Because the outer housing is now screwed in, it cannot move when you pull in the coupling and so there is  more space when retracting the clutch between the plates and the clutch will be released better and no longer "drag".

Because there are many more plates in the clutch, much less spring pressure is needed to transfer the same force or torque. Simply with more plates, a slacker spring can be fitted. The plates are also sintered and have a much higher friction than the original ones. The plates can be used both wet and dry.  

No more pins in the clutch where all the force is applied and that hammer in and bend, which in turn ensures that the plates move less easily when released, which causes drag, so less release and worse shifting.  

Another huge advantage is the diaphragm spring. Ordinary straight springs get heavier and heavier as you pull in the clutch. So actually there is the most power when you are at the traffic light in its gear ..... A diaphragm spring does this much more friendly and is partly for this reason to be found in all modern motorcycles.  

You can actually use this link for 2 things. If you have a motor with much more power, you can place this clutch without almost having to couple with 2 hands. If you have a standard or slightly boosted engine, you will get away with an even lighter spring due to the multiple plates, which means that the clutch is released even faster and nicer, does not feel too heavy, the engine goes into neutral easily and it shifts much better. . There are three types of diaphragm springs from APM available or you can take 1 from Harley-Davidson.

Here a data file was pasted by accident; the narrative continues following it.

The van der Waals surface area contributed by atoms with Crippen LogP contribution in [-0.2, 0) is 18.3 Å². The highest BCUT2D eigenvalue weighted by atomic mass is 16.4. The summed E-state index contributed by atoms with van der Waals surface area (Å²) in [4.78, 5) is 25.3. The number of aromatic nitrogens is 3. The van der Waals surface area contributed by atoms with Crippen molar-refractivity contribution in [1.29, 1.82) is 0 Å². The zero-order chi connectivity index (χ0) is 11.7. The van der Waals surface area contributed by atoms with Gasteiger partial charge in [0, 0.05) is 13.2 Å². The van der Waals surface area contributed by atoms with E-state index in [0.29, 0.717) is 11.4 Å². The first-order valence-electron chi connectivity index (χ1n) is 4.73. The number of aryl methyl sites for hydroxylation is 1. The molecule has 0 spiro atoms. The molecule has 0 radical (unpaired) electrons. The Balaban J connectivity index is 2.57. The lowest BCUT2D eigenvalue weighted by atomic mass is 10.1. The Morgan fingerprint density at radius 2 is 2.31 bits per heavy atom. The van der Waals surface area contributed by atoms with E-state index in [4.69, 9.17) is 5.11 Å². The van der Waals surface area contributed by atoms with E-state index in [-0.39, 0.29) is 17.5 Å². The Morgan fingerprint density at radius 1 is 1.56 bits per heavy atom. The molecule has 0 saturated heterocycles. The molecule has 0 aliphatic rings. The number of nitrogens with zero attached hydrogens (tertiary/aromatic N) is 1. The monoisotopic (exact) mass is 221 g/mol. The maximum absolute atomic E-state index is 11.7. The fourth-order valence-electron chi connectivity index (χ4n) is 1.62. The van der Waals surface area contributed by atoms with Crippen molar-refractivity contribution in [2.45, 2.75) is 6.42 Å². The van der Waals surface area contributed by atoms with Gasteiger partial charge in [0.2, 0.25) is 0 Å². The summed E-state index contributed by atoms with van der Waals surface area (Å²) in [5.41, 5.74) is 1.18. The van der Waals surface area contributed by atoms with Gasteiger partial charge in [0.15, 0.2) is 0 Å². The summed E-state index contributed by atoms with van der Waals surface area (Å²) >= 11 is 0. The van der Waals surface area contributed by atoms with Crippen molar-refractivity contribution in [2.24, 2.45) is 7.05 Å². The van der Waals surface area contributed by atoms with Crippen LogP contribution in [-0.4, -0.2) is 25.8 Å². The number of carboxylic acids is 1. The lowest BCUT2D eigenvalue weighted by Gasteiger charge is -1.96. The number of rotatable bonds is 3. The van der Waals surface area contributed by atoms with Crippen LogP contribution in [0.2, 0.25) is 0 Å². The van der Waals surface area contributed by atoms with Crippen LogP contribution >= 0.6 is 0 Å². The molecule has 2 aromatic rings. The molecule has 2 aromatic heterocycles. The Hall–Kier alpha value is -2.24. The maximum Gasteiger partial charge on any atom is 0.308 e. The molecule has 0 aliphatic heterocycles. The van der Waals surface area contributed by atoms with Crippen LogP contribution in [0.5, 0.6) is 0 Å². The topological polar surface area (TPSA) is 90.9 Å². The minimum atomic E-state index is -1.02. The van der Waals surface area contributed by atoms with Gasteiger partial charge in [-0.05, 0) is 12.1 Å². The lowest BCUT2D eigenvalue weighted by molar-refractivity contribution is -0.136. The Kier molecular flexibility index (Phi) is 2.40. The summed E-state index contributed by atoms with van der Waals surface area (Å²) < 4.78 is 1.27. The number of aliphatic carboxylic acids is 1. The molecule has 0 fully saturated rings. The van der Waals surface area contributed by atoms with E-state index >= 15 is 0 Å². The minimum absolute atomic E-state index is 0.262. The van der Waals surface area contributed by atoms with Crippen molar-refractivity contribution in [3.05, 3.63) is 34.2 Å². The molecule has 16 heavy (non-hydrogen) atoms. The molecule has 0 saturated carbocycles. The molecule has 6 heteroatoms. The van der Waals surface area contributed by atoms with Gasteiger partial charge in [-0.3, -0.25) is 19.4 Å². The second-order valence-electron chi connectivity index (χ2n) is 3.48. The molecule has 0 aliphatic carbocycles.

Assembly is fairly straight forward. To preserve the fingers, remove the negative pole.  Then remove the primary cover, loosen the tensioner and disassemble the clutch and unscrew the large clutch nut (left-hand thread). The front bolt of the compensator sprocket can then be loosened and the coupling can also be removed with the aid of a puller.

 

On mine it was quite stuck but eventually with some heat it popped off. It is a conical shaft with a key, which is usually a very strong connection. When you take the original clutch apart, you only use the outer housing of the old clutch. Immediately check whether your starter ring is still neat and the square blocks in the house where the plates push against. If they are very worn, you must replace them. Usually there isn't much wrong with that, as in my case.

 

You press the new clutch housing with the bearing into the old outer housing and this is secured by a steel ring that is screwed onto the back with 6 bolts. A little fiddling with mounting the coupling on the conical shaft and the key, and the nut on it. After this, the plates can be placed in the clutch as described and it is advisable to soak them briefly in the prescribed oil. Then reassemble everything, align the primary chain if necessary, loosen the clutch cable and adjust the pin of the clutch. Tighten until you feel resistance and if the pin wants to open the coupling, back an 1/8 turn, lock the pin and you are done. Then unscrew the play from the handle with the adjusting bolt on the cable and you're done!  

What a pleasure and really what a difference. Easy in free, not too heavy, smooth shifting, much less clapping out of the box, this modification is really a success and I would recommend it to everyone. I drive daily on the newest and thickest motorcycles where everything may work much better, go smoother and much faster, but a Shoveltje wonderfully quiet at 60-70 mph through the polder that shifts nicely can't compete with that! 

The link can be ordered via my website, it is Zodiac number 761028 and comes complete with everything. Competition Master clutch kit, fits all 1936-early 1984 Big Twin

You can order it here , and of course I can also assemble it for you.